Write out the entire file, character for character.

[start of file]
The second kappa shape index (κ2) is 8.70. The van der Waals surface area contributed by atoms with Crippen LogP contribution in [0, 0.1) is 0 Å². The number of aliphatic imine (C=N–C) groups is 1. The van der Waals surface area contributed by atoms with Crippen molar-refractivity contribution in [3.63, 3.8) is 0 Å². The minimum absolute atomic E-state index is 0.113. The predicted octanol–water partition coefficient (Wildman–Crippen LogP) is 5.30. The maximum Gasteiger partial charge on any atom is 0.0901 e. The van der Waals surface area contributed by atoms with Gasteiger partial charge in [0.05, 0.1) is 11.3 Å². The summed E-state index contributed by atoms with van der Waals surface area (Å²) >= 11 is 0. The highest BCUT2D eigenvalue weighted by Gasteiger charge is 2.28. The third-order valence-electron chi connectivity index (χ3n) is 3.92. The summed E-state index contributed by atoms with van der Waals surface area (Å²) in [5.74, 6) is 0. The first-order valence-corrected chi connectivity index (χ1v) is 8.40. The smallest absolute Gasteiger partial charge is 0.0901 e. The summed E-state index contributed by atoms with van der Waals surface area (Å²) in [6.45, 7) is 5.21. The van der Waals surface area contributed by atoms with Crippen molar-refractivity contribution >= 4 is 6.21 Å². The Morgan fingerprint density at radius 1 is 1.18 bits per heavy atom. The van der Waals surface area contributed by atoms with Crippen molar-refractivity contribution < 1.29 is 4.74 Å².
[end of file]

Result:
The second kappa shape index (κ2) is 8.70. The van der Waals surface area contributed by atoms with Crippen LogP contribution in [0, 0.1) is 0 Å². The number of aliphatic imine (C=N–C) groups is 1. The van der Waals surface area contributed by atoms with Crippen molar-refractivity contribution in [3.63, 3.8) is 0 Å². The minimum absolute atomic E-state index is 0.113. The predicted octanol–water partition coefficient (Wildman–Crippen LogP) is 5.30. The maximum Gasteiger partial charge on any atom is 0.0901 e. The van der Waals surface area contributed by atoms with Gasteiger partial charge in [0.05, 0.1) is 11.3 Å². The summed E-state index contributed by atoms with van der Waals surface area (Å²) >= 11 is 0. The highest BCUT2D eigenvalue weighted by Gasteiger charge is 2.28. The third-order valence-electron chi connectivity index (χ3n) is 3.92. The summed E-state index contributed by atoms with van der Waals surface area (Å²) in [5.74, 6) is 0. The first-order valence-corrected chi connectivity index (χ1v) is 8.40. The smallest absolute Gasteiger partial charge is 0.0901 e. The summed E-state index contributed by atoms with van der Waals surface area (Å²) in [6.45, 7) is 5.21. The van der Waals surface area contributed by atoms with Crippen molar-refractivity contribution >= 4 is 6.21 Å². The Morgan fingerprint density at radius 1 is 1.18 bits per heavy atom. The van der Waals surface area contributed by atoms with Crippen molar-refractivity contribution < 1.29 is 4.74 Å².